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Now take my other accusers, Callias' partners, who have helped to institute this trial and have financed the prosecution. Why, I ask, did it never strike them that I was committing sacrilege during the three years which I have spent in Athens since my return from Cyprus? I initiated A— from Delphi and other friends of mine besides from outside Attica, and I frequented the Eleusinium and offered sacrifices, as I consider I have a perfect right to do. Yet so far from prosecuting, they actually proposed me for public services, first as Gymnasiarch1 at the Hephaestia, then as head of the state deputation to the Isthmus and to Olympia,2 and finally as Treasurer of the Sacred Monies on the Acropolis.3 Today, on the other hand, I commit a sacrilege and a crime by entering a temple.

1 One of the ἐγκύκλιοι λῃτουργίαι which recurred annually. Citizens owning property to the value of three talents or over were liable to them. Other such liturgies were the χορηγία, λαμπαδαρχία, ἀρχεθεωρία, ἑστίασις. The various tribes selected suitable persons to perform them from among their members. The γυμνασιαρχία is practically identical with the λαμπαδαρχία. It involved the provision of torches for the great torch-race at the festival of Hephaestus and the training of the runners. The expense was considerable; Isaeus classes the γυμνασιαρχία with the χορηγία, and puts the cost at twelve minae.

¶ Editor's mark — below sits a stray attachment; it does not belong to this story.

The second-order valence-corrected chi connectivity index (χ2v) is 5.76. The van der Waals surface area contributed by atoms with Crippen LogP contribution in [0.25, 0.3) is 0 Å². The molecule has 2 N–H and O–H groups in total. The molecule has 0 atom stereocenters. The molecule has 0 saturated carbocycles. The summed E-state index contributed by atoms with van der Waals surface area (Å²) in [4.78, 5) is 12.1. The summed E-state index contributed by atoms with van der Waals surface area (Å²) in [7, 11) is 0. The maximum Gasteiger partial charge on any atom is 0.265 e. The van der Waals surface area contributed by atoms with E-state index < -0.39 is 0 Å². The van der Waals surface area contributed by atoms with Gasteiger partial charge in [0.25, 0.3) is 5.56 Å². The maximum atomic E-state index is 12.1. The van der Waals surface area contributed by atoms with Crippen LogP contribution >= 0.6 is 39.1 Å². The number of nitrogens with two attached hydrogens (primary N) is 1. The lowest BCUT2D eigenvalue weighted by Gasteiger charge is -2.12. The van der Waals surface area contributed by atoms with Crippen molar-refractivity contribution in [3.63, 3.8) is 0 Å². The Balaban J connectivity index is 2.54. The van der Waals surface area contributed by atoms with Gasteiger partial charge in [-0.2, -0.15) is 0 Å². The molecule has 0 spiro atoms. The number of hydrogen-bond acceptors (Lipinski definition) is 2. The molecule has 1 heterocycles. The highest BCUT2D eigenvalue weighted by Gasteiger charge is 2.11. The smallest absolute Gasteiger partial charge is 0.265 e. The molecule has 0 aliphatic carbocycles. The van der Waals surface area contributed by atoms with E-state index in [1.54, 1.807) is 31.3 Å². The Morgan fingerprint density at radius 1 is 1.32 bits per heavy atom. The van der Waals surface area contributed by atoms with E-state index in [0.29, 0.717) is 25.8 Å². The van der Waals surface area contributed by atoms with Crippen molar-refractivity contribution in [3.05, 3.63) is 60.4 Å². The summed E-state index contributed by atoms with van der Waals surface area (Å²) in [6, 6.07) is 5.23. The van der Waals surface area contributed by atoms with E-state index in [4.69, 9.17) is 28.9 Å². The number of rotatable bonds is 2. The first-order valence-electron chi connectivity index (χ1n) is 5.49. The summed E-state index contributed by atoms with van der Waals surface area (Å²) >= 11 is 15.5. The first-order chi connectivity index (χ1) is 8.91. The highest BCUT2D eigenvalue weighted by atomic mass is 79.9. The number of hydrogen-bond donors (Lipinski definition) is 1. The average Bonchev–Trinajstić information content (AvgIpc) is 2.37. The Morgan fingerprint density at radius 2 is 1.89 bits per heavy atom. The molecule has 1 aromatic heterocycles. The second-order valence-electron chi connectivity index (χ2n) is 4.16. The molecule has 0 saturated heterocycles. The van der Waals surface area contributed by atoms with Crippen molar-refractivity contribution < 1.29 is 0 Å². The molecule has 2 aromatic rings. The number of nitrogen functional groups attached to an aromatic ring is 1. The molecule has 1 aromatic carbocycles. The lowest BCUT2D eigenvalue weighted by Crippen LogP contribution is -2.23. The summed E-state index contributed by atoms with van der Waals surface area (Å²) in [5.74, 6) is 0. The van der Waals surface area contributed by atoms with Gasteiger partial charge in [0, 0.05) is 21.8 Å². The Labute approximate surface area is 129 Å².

2 Another regular liturgy. State deputations were always sent to the great games (Olympian, Isthmian, Pythian, Nemean). These were headed by an ἀρχεθέωρος who was responsible for their management. He also bore a considerable part of the expense. The state contributed a certain amount; but the ἀρχεθέωρος was expected to see that the deputation was as impressive as possible. Andocides must have gone to Olympia in 400, as this was the first year in which the games were held after his return to Athens. The ἀρχεθεωρία to the Isthmian Games will then fall in 402.

3 There were ten ταμίαι τῆς θεοῦ, and ten ταμίαι τῶν ἄλλων θεῶν, chosen annually by lot from the wealthiest class of citizens. The treasury of both boards was in the Opisthodomus of the Parthenon. Andocides may have been a member of either.

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